Last week Minneapolis police officers shot and killed a young Black man, Amir Locke, after charging through the door of the room where he was sleeping without warning.
The story is all too familiar and eerily similar to the 2020 killing of Breonna Taylor, who Louisville, KY police officers shot dead as she slept while executing a “no knock” warrant. Following Breonna’s killing and George Floyd’s murder a few months later, email inboxes throughout the country filled with statements and commitments from corporations and organizations, decrying the unjust murders of innocent Black people; memes with the faces of those killed took over social media; and protestors filled the streets of large cities and small towns all over the world. Many people called this a moment of “racial reckoning.”
But the moment faded away. Aside from localized protests in Minneapolis, many, including corporations, the media, and social media users, have been largely silent on Amir’s death. And the commitments to anti-racism made by many have largely gone unrealized.
We understand that in the midst of an ongoing pandemic and myriad of serious social, political, and environmental issues, it’s exhausting, overwhelming, and difficult to stay engaged. But it’s also necessary because prolonged disengagement normalizes behaviors, attitudes, and structures that conflict directly with equity. We must continue to speak out and draw attention to the racialized atrocities around us. Now is not the time to disengage or return to “normal.” America’s collective amnesia during the start of Black History Month is deeply disturbing but not surprising. It is the result of structural racism.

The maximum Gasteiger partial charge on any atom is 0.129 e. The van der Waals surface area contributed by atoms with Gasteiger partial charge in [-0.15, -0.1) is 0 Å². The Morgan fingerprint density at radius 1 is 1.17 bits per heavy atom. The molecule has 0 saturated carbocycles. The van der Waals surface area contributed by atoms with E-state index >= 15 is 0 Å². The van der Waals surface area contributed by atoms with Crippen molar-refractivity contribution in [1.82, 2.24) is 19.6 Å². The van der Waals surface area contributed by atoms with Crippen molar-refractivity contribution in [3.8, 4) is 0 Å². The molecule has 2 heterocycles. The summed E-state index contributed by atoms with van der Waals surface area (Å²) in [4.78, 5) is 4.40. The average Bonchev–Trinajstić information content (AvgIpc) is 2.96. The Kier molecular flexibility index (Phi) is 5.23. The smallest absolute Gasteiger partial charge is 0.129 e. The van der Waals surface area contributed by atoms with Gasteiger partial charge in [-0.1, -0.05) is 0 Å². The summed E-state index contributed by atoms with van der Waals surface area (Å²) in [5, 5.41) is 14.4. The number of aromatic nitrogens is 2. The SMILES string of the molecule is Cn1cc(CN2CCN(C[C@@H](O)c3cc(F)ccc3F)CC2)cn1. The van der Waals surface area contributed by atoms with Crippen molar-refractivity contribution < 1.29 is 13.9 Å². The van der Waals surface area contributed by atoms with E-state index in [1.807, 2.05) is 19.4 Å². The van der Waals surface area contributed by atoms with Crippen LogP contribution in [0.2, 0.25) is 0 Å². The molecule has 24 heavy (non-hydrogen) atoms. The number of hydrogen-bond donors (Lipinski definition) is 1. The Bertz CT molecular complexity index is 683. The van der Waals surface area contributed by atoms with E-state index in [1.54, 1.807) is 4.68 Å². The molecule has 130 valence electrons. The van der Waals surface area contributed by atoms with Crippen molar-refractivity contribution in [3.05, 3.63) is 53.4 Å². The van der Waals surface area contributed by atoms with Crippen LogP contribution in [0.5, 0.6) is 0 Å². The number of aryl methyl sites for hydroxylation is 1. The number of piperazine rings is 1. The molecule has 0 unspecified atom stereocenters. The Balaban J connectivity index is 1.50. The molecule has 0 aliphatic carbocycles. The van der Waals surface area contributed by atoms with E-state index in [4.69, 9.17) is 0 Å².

In addition to staying engaged, all of us must renew our commitment to anti-racism work. We must continue to ask ourselves what we can do to advance equity in communities of color and actively work to build anti-racist structures. One of the hard-learned lessons from 2020 was that all of us must be invested in the work of anti-racism if America’s promise of equity has any hope of being realized. We cannot let our commitments fade and our amnesia win. Amir’s death is a timely but unfortunate reminder that together we have much work to do.
We at Justice in Aging remain committed to breaking down the inequitable systems that undergird our nation’s laws and policies and rebuilding more equitable systems so that everyone can age with justice and dignity.